29 May 2009

Future Tense

Top executives of leading U.S. newspaper and media companies -- including Gannett, McClatchy, the Associated Press and The New York Times, among others -- met, quietly, in an out-of-the-way location near the Chicago airport this week to discuss their future, according to leaked information published by The Atlantic.

Correspondent James Warren reports that charging for online content was a key topic.

"Cross one's fingers on their behalf, even if there's worry that some don't really possess the nerve and vision to exit a mess for which they hold significant responsibility," he writes. "During their days of print advertising plenty, the people in this room, or their predecessors, made the catastrophic, myopic decision to not charge. They gave away their expensive efforts for free. They by and large misjudged the significance of the internet."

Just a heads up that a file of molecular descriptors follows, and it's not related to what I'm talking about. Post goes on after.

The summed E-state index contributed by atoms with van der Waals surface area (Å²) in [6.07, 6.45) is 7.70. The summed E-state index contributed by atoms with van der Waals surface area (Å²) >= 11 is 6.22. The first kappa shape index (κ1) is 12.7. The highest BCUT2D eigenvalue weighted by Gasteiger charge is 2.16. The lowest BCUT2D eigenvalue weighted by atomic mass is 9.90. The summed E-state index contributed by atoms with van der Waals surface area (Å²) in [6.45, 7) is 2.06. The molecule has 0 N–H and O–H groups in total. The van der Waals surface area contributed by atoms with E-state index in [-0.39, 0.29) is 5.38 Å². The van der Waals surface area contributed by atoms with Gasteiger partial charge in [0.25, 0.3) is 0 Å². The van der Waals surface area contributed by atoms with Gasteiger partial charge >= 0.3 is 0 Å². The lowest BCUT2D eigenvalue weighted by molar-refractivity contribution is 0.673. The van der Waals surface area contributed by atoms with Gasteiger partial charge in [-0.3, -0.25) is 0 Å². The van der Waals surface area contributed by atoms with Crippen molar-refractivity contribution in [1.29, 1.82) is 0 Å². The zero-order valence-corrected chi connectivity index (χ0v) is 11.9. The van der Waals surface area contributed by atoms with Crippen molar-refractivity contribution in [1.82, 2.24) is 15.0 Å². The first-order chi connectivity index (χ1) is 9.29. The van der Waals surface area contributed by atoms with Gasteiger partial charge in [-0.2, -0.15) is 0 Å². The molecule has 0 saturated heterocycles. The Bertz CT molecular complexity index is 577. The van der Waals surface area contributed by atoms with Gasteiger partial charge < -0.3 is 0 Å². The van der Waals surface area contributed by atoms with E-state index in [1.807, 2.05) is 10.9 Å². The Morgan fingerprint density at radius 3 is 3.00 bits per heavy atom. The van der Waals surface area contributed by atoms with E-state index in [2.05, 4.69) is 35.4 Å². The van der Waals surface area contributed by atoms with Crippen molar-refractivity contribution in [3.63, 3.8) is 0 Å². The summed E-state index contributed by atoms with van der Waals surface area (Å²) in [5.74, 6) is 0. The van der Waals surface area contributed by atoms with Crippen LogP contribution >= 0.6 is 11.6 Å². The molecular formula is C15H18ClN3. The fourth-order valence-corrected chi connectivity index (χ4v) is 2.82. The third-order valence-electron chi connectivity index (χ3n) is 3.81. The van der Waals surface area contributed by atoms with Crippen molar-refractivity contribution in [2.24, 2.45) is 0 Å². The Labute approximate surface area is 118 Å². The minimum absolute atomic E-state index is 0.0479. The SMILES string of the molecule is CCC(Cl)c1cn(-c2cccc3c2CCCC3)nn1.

But now, he said, it is "safe to wager that most attendees ... will be dragged into charging for some online content because they don't know what else to do." The question remains, however, whether the decline in quality of many newspapers will "give even long-loyal consumers legitimate pause about paying up."

The meeting was called by the Newspaper Association of America, a major industry trade group, which described the gathering as a discussion of "how best to support and preserve the traditions of newsgathering that will serve the American public."

Commenting about the barely publicized meeting on his Reuters MediaFile blog, Robert MacMillan points out that while industrywide cooperation is alluring, newspapers risk running afoul of federal anti-trust laws. Anti-trust counsel reportedly was present at the Chicago meeting.

Some publishers want Congress to approve an anti-trust rule change that would let them get together to solve the problems that "thwart them from delivering journalism" in the current media environment, MacMillan says.

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